Around 30 activists gathered near the entrance to OpenAI's San Francisco office earlier this week, Bloomberg reports, calling for an AI boycott in light of the company announcing it was working with the US military.

Last month, the Sam Altman-led company quietly removed a ban on "military and warfare" from its usage policies, a change first spotted by The Intercept.

Days later, OpenAI confirmed it was working with the US Defense Department on open-source cybersecurity software.

Holly Elmore, who helped organize this week's OpenAI protest, told Bloomberg that the problem is even bigger than the company's questionable willingness to work with military contractors.

"Even when there are very sensible limits set by the companies, they can just change them whenever they want," she said.

OpenAI maintains that in spite of its obvious flexibility around rules, it still has a ban in place against having its AI be used to build weapons or harm people.

During a Bloomberg talk at the World Economic Forum in Davos, Switzerland last month, OpenAI VP of global affairs Anna Makanju argued that its collaboration with the military "very much aligned with what we want to see in the world."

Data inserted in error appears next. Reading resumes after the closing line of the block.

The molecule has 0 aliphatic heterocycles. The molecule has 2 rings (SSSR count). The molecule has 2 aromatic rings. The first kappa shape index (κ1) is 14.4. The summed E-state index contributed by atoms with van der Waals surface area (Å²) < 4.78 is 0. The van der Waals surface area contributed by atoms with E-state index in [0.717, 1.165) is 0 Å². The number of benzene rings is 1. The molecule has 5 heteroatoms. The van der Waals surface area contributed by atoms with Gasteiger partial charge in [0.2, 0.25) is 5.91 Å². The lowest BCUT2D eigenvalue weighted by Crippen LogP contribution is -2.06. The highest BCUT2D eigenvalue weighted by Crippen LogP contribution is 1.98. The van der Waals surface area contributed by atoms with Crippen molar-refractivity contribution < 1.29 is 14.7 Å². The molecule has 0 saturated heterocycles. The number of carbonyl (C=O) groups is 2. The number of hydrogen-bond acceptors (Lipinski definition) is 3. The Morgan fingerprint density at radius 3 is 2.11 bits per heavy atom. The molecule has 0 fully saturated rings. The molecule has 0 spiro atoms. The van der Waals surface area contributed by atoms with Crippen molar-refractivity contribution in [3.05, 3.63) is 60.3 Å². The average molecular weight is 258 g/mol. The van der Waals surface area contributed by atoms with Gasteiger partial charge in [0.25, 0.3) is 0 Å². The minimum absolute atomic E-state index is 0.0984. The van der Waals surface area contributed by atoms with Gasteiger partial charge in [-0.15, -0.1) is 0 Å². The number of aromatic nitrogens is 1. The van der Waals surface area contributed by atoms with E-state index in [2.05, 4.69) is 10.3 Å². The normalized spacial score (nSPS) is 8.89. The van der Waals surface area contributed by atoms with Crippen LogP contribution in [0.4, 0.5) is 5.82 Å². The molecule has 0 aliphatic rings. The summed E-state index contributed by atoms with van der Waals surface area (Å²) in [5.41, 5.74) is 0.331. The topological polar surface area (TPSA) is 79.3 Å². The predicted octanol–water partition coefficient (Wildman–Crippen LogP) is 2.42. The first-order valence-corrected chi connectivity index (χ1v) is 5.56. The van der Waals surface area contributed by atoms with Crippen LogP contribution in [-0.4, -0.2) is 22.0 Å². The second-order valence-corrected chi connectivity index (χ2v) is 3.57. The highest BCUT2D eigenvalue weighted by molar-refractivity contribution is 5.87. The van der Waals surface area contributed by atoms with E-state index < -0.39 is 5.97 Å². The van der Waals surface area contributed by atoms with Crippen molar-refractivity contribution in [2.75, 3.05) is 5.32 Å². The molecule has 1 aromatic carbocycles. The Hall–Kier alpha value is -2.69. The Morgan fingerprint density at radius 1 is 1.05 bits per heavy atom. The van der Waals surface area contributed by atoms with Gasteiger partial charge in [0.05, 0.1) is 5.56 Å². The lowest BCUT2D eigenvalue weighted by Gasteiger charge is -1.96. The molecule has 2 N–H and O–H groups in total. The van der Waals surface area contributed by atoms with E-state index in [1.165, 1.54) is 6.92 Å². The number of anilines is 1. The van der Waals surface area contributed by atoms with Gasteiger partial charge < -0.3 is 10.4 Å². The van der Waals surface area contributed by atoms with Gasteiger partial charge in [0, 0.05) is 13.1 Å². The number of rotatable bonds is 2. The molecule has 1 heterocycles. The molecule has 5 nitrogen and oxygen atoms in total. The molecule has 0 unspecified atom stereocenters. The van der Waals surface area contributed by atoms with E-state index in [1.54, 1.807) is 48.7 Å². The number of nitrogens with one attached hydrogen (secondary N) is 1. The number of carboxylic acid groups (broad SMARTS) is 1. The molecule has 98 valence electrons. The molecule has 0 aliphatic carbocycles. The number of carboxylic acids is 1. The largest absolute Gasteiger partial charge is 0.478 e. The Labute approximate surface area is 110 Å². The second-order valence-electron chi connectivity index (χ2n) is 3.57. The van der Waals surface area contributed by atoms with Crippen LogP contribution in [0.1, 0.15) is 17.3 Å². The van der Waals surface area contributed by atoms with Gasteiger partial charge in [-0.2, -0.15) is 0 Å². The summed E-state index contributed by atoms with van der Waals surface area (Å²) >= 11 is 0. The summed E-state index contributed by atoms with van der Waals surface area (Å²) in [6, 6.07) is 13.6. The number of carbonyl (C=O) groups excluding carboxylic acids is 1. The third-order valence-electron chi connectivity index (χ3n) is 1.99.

"We are already working with DARPA to spur the creation of new cybersecurity tools to secure open source software that critical infrastructure and industry depend on," an OpenAI spokesperson told The Register at the time.

OpenAI's quiet policy reversal hasn't sat well with organizers of this week's demonstration.

Elmore leads US operations for a community of volunteers called PauseAI, which is calling for a ban on the "development of the largest general-purpose AI systems," due to their potential of becoming an "existential threat."

And PauseAI isn't alone in that. Even top AI executives have voiced concerns over AI becoming a considerable threat to humanity. Polls have recently found that a majority of voters also believe AI could accidentally cause a catastrophic event.

"You don’t have to be a genius to understand that building powerful machines you can’t control is maybe a bad idea," Elmore told Bloomberg. "Maybe we shouldn’t just leave it up to the market to protect us from this."

Altman, however, believes the key is to proactively develop the technology in a safe and responsible way, instead of opposing the concept of AI entirely.

"There’s some things in there that are easy to imagine where things really go wrong," he said during the World Governments Summit in Dubai this week. "And I’m not that interested in the killer robots walking on the street direction of things going wrong."

"I’m much more interested in the very subtle societal misalignments where we just have these systems out in society and through no particular ill intention, things just go horribly wrong," he added.

To Altman, who has clearly had enough of people calling for a pause on AI, it's a very simple matter.

"You can grind to help secure our collective future or you can write Substacks about why we are going fail," he tweeted over the weekend.

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